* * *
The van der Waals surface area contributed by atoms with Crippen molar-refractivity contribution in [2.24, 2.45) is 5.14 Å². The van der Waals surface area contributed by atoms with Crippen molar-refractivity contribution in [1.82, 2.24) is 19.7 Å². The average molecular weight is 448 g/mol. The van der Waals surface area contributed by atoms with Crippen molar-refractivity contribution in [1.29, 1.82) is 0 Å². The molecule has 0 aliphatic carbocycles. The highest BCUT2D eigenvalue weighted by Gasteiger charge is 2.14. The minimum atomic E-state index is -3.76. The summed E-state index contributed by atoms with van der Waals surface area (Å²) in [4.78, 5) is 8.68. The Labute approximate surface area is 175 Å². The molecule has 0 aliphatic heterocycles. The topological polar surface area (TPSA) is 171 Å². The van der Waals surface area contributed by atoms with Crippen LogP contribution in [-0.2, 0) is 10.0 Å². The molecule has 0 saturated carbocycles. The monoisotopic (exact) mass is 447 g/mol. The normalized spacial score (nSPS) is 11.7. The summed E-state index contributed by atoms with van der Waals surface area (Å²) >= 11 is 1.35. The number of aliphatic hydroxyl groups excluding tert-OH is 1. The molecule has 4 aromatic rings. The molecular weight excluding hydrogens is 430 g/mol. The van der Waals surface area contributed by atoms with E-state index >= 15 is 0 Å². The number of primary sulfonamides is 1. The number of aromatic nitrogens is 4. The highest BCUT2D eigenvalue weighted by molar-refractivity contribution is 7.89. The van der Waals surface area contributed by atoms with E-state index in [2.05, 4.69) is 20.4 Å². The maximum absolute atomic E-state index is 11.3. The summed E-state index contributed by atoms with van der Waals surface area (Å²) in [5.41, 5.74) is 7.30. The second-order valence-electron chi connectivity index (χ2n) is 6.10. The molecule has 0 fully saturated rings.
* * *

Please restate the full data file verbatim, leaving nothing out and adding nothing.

The van der Waals surface area contributed by atoms with Crippen molar-refractivity contribution in [2.24, 2.45) is 5.14 Å². The van der Waals surface area contributed by atoms with Crippen molar-refractivity contribution in [1.82, 2.24) is 19.7 Å². The average molecular weight is 448 g/mol. The van der Waals surface area contributed by atoms with Crippen molar-refractivity contribution in [1.29, 1.82) is 0 Å². The molecule has 0 aliphatic carbocycles. The highest BCUT2D eigenvalue weighted by Gasteiger charge is 2.14. The minimum atomic E-state index is -3.76. The summed E-state index contributed by atoms with van der Waals surface area (Å²) in [4.78, 5) is 8.68. The Labute approximate surface area is 175 Å². The molecule has 0 aliphatic heterocycles. The topological polar surface area (TPSA) is 171 Å². The van der Waals surface area contributed by atoms with Crippen LogP contribution in [-0.2, 0) is 10.0 Å². The molecule has 0 saturated carbocycles. The monoisotopic (exact) mass is 447 g/mol. The normalized spacial score (nSPS) is 11.7. The summed E-state index contributed by atoms with van der Waals surface area (Å²) >= 11 is 1.35. The number of aliphatic hydroxyl groups excluding tert-OH is 1. The molecule has 4 aromatic rings. The molecular weight excluding hydrogens is 430 g/mol. The van der Waals surface area contributed by atoms with E-state index >= 15 is 0 Å². The number of primary sulfonamides is 1. The number of aromatic nitrogens is 4. The highest BCUT2D eigenvalue weighted by molar-refractivity contribution is 7.89. The van der Waals surface area contributed by atoms with E-state index in [2.05, 4.69) is 20.4 Å². The maximum absolute atomic E-state index is 11.3. The summed E-state index contributed by atoms with van der Waals surface area (Å²) in [5.41, 5.74) is 7.30. The second-order valence-electron chi connectivity index (χ2n) is 6.10. The molecule has 0 fully saturated rings.